Proposed bill would prevent public access to crime photos.
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Proposed bill would prevent public access to crime photos.

Date: February 8, 2012
By: Joe Chiodo
State Capitol Bureau

Intro: 
A proposed bill could keep the public from obtaining crime scene photos after a situation in Georgia raised concern.
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Wrap: The Missouri House Committee of Crime Prevention heard a bill that would make the release of deceased victims' Crime photos illegal. 

Clinton Republican Representative Scott Largent of Clinton, a former police officer and coroner, sponsors the bill.

He says the current law is unfair for victim's families and wants it changed. 

Actuality:  LARGENT2.WAV
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Description: "Most of the families that we deal with--they don't necessarily even know that all these photographs exist. And many of them are quite surprised that some of these photographs are free for anyone to get a hold of."

Largent says the bill stems from a case in Georgia where a reporter could legally get a decapitated woman's crime scene photo.

Georgia lawmakers approved a bill in 36 days to deny public access of that photo.

Reporting from the state Capitol, I'm Joe Chiodo.

 

Intro: 
After a Georgia reporter's request in 2010 for a picture release of a decapitated woman was deemed legal, a Missouri representative is trying to prevent it from happening here.
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Wrap: Clinton Republican Representative Scott Largent is sponsoring a bill that would prevent the public access of crime scene photos. 

At a committee hearing, Representatives of The Missouri House Committee of Crime Prevention showed support of Largent's bill.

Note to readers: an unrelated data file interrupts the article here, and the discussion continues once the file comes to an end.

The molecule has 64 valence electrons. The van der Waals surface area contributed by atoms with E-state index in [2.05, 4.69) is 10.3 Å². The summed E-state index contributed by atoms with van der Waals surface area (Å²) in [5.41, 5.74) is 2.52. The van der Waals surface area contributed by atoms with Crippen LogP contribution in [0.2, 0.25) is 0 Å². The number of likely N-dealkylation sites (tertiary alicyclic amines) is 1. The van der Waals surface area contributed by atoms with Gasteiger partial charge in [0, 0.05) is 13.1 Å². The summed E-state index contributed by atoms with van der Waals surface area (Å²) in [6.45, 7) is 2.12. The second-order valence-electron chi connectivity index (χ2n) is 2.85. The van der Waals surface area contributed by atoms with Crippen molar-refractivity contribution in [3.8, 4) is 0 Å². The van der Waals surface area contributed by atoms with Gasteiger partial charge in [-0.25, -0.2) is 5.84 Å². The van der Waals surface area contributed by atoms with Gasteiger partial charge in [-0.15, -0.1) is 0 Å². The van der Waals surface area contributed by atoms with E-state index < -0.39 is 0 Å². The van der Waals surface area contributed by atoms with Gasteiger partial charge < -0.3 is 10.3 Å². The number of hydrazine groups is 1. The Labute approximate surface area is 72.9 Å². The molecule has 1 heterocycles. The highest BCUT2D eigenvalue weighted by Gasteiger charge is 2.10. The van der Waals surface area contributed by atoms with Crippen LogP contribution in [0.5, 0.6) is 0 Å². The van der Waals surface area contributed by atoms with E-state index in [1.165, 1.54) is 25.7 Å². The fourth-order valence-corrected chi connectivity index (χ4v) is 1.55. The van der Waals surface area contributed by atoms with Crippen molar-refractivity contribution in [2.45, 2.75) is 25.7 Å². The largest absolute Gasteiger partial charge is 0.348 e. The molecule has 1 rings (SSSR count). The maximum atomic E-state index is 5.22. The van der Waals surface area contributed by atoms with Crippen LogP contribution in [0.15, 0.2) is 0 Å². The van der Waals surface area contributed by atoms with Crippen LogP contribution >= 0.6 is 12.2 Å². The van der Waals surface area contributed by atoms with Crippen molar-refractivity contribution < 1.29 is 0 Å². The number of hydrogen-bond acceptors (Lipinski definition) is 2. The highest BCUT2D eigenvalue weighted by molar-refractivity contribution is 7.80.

Largent says making crime scene photos public only creates further trauma for the deceased victims' families.

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Description: "Police officer for seven years, and a coroner for four, I certainly have seen the photographs they're talking about and in the unfortunate event that it should be my family, I certainly wouldn't want these photographs released."

Nobody opposed the bill at the hearing, but the Attorney for the the Missouri Press Association says she wants to ensure the bill would proptect the rights of the press.

Reporting from the state Capitol, I'm Joe Chiodo.

 

Intro: 
After a Georgia reporter's request in 2010 for a picture release of a decapitated woman was deemed legal, a Missouri representative is trying to prevent it from happening here.
RunTime:  0:44
OutCue:  SOC

Wrap: At a House committee of Crime Prevention hearing, State Representatives showed support for a bill aimed at denying public access to crime scene photos.

The bill would prevent media outlets and state agencies access to deceased victim's crime scene photos.

Drew Juden, Director of Public Safety for Sikeston Missouri, says people want the photos for the wrong reasons.

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Description: "I think its national press and you look at tabloids and some media that's very sensational and they're looking for very graphic photographs to get that splash."

At the committee hearing, a lawyer for the Missouri Press Association told representatives she wants to make sure the bill will still protect the rights of the press.

Reporting from the state Capitol, I'm Joe Chiodo


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